The Top 50 Kids Songs of All Time: Songs 46-50

So here's the first installment of my quixotic attempt to produce a list of the Top 50 Kids Songs of All Time.

In general this list is supposed to produce a list of songs familiar to a wide range of kids, at least in English-speaking North America. (OK, I realize that's not quite so wide.) As we approach #1, the songs are more likely to be "classics," recorded multiple times, and familiar enough to people for them to join in singing spontaneously. Which is not to say that more recent and more recording-focused tunes won't make the list, just that they're probably more the exception than the rule.

And remember, if you haven't entered the contest to pick the top five, go do so now.

Without any further ado, then, here we go...

50. "Bicycle" - The Jellydots: Did I say this song wouldn't make this list? OK, I changed my mind. Of course, a lot of the Jellydots' tunes were written to help teacher guitar to kids, so maybe 20 years from now some 10-year-old kid will jam out on her own guitar to this. (Listen at the Jellydots' Myspace page.)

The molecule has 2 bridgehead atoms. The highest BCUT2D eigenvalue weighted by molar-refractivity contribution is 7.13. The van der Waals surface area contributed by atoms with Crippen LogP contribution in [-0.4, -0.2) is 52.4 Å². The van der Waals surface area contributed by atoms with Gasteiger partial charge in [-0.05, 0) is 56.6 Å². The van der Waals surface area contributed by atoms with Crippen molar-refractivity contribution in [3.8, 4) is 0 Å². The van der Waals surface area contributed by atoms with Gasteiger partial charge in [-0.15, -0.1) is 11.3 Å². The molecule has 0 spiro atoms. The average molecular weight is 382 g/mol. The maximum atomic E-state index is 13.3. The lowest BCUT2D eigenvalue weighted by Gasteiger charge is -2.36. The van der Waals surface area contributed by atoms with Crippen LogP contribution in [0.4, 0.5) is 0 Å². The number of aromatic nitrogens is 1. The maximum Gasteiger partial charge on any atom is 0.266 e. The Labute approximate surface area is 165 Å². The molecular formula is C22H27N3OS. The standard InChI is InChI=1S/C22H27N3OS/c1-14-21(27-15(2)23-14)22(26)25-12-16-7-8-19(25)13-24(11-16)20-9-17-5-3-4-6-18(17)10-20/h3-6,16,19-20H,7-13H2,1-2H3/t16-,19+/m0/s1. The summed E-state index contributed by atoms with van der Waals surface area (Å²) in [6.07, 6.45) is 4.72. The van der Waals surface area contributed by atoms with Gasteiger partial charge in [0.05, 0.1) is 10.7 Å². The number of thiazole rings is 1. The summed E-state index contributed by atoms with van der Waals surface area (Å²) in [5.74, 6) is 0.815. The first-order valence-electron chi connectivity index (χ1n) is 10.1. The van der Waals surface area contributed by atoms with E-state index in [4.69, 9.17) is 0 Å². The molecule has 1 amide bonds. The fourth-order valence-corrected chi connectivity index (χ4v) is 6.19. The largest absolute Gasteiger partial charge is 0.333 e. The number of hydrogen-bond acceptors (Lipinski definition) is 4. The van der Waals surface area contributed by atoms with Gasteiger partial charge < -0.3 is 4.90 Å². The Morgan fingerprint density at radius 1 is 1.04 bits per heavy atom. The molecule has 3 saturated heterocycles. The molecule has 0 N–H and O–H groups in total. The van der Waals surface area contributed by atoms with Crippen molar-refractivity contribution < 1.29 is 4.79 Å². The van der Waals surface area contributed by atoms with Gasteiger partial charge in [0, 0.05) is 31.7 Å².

49. "Tricycle" - Lunch Money: "This tricycle / Was my brother's tricycle / And that's why it has / This dent in the fender." Lunch Money's debut Silly Reflection is a small gem of a CD and I could've picked any one of a half-dozen excellent songs here, but this one is the most accessible and relatable to kids and their parents. (Listen at Lunch Money's lyrics page for "Tricycle".)

48. "Car Car" - Woody Guthrie: Hard to believe this song is, what, 50 years old? Covered by Elizabeth Mitchell on You Are My Sunshine (with a "beep beep" that still makes us swivel our heads every time we listen to it in the car), it's still timely today. (Listen to a sample of Woody's version here.)

47. "Yellow Bus" - Justin Roberts: Roberts is one of the top 2 or 3 crafters of kids pop tunes working today. This track is a fine example of his folk-pop talent merged with his ample sense of humor -- kids and parents might not necessarily sing his music on their own all the time, but they'll definitely sing along. (Listen to a sample here.)

46. "Trot Ol' Joe" - traditional: An excellent example -- the first of many -- of songs that have been shaped through the years to fit slightly different melodies and lyrics. Also an excellent example of songs to combine with physical movements with toddlers. Love the "whoooooaaa, Joe" part.

Final note: Note the common thread here? Yes, all these songs deal with modes of transportation. No, the rest of the list will not be organized quite so neatly.